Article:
In a second embodiment of the present invention (FIGS. 3 and 4), the inductive heater may comprise a mono or a polyphase magnetic core 1' provided with a primary winding 2'. The core 1' has a plurality of legs 13, each leg including a primary winding 2, and laterally in respect to winding 2, there are provided straight tubes 4' which are current carriers and preferably have a circular cross-section. The ends of the tubes 4' are attached to reservoirs 14 having current-carrying walls formed by flange 15 to which a cover 16 is associated. Such reservoirs are provided with inlet or outlet ducts 17.
In a third mode of construction of the present invention (FIGS. 5 and 6), a mono or a polyphase core 1" provided with a primary winding 2" receives externally and longitudinally of legs 13' a series of current-carrying parallel straight tubes 4", of a preferably circular cross-section. The ends of tubes 4" are attached to identical conductive reservoirs 14'. Between legs 13' are disposed auxiliary electric conductors 18 for closing up of the coils in order to permit current circulation.
In the above described embodiments, the heater essentially allows that the parallel straight tubes facilitate access to the interior of the system in order to improve internal cleaning conditions by chemical or mechanical means. To that effect, it is only necessary to remove covers 16 to have the extremities of said tubes 4' or 4" exposed.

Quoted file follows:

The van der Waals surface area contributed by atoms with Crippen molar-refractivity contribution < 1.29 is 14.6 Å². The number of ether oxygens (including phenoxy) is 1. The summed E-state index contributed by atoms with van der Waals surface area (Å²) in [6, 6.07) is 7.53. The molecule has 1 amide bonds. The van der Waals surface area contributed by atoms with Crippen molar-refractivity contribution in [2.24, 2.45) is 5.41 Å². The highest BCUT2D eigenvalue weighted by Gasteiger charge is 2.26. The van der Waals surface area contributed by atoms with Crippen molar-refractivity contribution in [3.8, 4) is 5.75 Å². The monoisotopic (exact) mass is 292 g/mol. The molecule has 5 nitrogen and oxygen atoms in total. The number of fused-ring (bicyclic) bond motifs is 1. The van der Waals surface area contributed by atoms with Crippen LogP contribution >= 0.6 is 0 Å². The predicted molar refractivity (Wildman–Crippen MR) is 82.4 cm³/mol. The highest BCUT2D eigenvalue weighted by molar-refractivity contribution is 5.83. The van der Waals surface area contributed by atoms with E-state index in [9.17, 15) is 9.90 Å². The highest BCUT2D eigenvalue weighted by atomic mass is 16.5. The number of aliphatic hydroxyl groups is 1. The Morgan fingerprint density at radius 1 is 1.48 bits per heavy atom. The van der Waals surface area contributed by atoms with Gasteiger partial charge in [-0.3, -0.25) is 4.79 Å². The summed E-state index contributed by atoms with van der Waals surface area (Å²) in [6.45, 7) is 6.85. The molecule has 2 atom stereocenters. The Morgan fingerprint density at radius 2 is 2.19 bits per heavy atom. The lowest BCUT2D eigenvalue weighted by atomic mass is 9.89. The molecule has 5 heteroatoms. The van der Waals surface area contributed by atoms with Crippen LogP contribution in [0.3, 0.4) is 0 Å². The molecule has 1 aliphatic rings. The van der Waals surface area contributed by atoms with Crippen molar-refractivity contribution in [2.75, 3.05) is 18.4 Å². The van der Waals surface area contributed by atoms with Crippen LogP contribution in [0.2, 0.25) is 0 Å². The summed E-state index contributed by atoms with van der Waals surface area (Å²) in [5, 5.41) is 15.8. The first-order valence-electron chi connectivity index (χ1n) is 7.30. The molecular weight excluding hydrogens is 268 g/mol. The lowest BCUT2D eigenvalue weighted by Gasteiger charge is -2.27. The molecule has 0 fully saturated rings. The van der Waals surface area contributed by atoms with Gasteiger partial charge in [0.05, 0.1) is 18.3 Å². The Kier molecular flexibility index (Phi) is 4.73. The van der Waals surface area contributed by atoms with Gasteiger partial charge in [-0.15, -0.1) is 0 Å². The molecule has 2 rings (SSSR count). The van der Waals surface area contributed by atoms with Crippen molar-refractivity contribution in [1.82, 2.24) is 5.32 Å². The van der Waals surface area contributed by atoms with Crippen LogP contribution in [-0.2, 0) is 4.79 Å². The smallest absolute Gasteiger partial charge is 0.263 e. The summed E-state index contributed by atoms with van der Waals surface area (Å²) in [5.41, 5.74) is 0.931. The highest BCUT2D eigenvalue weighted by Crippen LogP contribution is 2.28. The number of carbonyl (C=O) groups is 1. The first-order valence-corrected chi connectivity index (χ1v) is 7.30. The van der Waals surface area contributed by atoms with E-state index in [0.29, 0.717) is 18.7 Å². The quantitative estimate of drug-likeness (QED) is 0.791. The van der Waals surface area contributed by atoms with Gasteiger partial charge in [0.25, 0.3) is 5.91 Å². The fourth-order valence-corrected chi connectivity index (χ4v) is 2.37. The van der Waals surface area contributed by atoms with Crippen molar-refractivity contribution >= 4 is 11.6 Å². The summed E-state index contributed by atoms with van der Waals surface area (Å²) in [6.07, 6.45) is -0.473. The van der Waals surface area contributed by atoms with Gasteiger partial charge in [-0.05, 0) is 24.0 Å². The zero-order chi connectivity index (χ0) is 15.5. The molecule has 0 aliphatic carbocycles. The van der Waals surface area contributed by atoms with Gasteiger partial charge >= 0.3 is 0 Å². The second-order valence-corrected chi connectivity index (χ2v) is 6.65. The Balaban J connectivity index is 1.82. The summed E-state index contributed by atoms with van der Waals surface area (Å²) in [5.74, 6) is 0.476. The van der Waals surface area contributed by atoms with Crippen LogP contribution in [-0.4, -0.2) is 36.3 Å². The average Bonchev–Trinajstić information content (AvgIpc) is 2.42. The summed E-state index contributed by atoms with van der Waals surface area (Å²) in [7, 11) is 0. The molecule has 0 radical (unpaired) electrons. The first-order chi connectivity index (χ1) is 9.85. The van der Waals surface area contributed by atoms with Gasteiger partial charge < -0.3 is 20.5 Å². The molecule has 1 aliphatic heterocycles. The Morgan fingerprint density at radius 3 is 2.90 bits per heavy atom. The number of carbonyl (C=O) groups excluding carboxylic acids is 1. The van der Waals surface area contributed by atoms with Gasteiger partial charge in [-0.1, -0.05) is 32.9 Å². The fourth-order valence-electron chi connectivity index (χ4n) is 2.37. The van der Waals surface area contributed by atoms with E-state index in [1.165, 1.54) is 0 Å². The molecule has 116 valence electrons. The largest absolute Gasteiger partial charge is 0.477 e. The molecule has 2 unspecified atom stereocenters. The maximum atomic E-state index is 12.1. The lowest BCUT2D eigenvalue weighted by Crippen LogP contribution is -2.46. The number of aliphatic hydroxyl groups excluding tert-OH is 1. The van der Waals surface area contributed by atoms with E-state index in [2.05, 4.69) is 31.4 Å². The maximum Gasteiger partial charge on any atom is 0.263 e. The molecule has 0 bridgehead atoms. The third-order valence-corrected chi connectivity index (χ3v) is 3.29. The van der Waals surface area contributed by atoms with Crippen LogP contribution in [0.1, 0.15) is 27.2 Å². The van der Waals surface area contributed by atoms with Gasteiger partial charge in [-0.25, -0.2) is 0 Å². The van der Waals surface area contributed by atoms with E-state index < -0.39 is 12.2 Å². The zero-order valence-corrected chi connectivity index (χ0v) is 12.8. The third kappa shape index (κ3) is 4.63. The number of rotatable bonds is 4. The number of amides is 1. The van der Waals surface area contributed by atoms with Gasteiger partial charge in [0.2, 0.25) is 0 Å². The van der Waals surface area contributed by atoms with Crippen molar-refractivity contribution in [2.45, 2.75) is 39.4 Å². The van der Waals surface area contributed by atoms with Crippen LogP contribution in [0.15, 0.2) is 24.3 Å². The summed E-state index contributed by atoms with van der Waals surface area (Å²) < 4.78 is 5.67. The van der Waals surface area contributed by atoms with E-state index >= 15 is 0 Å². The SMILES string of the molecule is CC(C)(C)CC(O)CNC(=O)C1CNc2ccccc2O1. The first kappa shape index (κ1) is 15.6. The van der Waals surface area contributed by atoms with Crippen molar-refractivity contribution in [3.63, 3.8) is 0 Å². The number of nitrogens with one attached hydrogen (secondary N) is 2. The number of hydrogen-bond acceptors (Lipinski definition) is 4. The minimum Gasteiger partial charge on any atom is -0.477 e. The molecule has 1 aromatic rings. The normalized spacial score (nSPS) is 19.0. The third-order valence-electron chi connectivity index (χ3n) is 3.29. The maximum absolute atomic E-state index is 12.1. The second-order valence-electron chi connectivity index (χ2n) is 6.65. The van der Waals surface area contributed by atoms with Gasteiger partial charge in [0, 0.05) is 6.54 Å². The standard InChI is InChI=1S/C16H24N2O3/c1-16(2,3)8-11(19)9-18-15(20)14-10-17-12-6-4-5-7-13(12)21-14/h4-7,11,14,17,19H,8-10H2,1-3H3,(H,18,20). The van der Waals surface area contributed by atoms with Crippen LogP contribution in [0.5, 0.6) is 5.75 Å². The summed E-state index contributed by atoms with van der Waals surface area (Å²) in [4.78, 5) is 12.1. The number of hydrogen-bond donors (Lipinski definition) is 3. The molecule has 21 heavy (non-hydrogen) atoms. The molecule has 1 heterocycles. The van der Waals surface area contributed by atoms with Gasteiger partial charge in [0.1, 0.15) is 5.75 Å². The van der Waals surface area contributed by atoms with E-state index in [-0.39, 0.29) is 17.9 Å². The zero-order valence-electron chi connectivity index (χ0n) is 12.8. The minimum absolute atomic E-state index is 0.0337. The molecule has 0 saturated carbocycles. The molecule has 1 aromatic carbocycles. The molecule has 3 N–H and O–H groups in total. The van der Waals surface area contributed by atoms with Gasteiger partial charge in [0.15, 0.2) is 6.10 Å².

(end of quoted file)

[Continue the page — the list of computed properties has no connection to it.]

The heating of tubes 4' or 4" is made by means of a current induced by primary 2' or 2" on the secondary. The secondary is formed by tubes 4' or 4" and by reservoirs 14, which make up the circuit and maintain it as a short circuit.
The arrows in FIGS. 3 and 4 indicate the direction of the current induced on secondary 4". Each pair of tubes form a circuit together with the reservoirs and act as if they were a coil for the secondary in short circuit.
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|Citing Patent||Filing date||Publication date||Applicant||Title|
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|WO2013184038A2 *||Jun 6, 2013||Dec 12, 2013||Shipilov Vladimir Mikhailovich||Device for converting electrical energy to heat energy and creating heat exchange and an electric vapor generator|
|WO2013184038A3 *||Jun 6, 2013||Apr 3, 2014||Shipilov Vladimir Mikhailovich||Device for converting electrical energy to heat energy and creating heat exchange and an electric vapor generator|
|U.S. Classification||219/630, 219/672|
|Feb 8, 1985||AS||Assignment|
Owner name: MANGELS INDUSTRIAL S.A., AV. PAULISTA, 2073 - HORS
Free format text: ASSIGNMENT OF ASSIGNORS INTEREST.;ASSIGNOR:SOBOLEWSKI, ANTONI;REEL/FRAME:004360/0881
Effective date: 19841004
|Jan 17, 1990||FPAY||Fee payment|
Year of fee payment: 4
|Jan 24, 1994||FPAY||Fee payment|
Year of fee payment: 8
|Feb 19, 1998||REMI||Maintenance fee reminder mailed|
|Jul 19, 1998||LAPS||Lapse for failure to pay maintenance fees|
|Sep 29, 1998||FP||Expired due to failure to pay maintenance fee|
Effective date: 19980722